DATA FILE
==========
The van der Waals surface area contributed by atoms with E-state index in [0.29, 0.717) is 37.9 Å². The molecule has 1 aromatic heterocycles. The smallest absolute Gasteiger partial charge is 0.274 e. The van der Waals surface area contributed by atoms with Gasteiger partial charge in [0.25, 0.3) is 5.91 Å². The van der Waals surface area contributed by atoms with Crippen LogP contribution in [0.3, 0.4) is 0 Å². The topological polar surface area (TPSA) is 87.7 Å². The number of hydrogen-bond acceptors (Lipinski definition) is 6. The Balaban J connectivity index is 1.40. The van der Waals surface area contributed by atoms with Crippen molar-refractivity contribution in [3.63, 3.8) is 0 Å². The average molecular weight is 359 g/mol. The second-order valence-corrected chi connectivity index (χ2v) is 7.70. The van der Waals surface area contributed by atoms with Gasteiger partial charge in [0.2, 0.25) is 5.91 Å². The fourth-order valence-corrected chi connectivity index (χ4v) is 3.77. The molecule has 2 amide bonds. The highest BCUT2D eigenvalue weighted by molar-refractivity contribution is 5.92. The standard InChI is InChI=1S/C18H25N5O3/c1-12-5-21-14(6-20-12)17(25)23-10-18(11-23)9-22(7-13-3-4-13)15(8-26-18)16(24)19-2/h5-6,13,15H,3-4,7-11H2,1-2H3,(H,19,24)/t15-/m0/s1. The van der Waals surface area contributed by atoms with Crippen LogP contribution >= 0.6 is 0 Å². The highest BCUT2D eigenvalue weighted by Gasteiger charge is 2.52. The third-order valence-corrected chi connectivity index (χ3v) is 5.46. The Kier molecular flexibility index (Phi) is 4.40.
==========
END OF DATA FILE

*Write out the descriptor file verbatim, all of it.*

The van der Waals surface area contributed by atoms with E-state index in [0.29, 0.717) is 37.9 Å². The molecule has 1 aromatic heterocycles. The smallest absolute Gasteiger partial charge is 0.274 e. The van der Waals surface area contributed by atoms with Gasteiger partial charge in [0.25, 0.3) is 5.91 Å². The van der Waals surface area contributed by atoms with Crippen LogP contribution in [0.3, 0.4) is 0 Å². The topological polar surface area (TPSA) is 87.7 Å². The number of hydrogen-bond acceptors (Lipinski definition) is 6. The Balaban J connectivity index is 1.40. The van der Waals surface area contributed by atoms with Crippen molar-refractivity contribution in [3.63, 3.8) is 0 Å². The average molecular weight is 359 g/mol. The second-order valence-corrected chi connectivity index (χ2v) is 7.70. The van der Waals surface area contributed by atoms with Gasteiger partial charge in [0.2, 0.25) is 5.91 Å². The fourth-order valence-corrected chi connectivity index (χ4v) is 3.77. The molecule has 2 amide bonds. The highest BCUT2D eigenvalue weighted by molar-refractivity contribution is 5.92. The standard InChI is InChI=1S/C18H25N5O3/c1-12-5-21-14(6-20-12)17(25)23-10-18(11-23)9-22(7-13-3-4-13)15(8-26-18)16(24)19-2/h5-6,13,15H,3-4,7-11H2,1-2H3,(H,19,24)/t15-/m0/s1. The van der Waals surface area contributed by atoms with Crippen LogP contribution >= 0.6 is 0 Å². The highest BCUT2D eigenvalue weighted by Gasteiger charge is 2.52. The third-order valence-corrected chi connectivity index (χ3v) is 5.46. The Kier molecular flexibility index (Phi) is 4.40.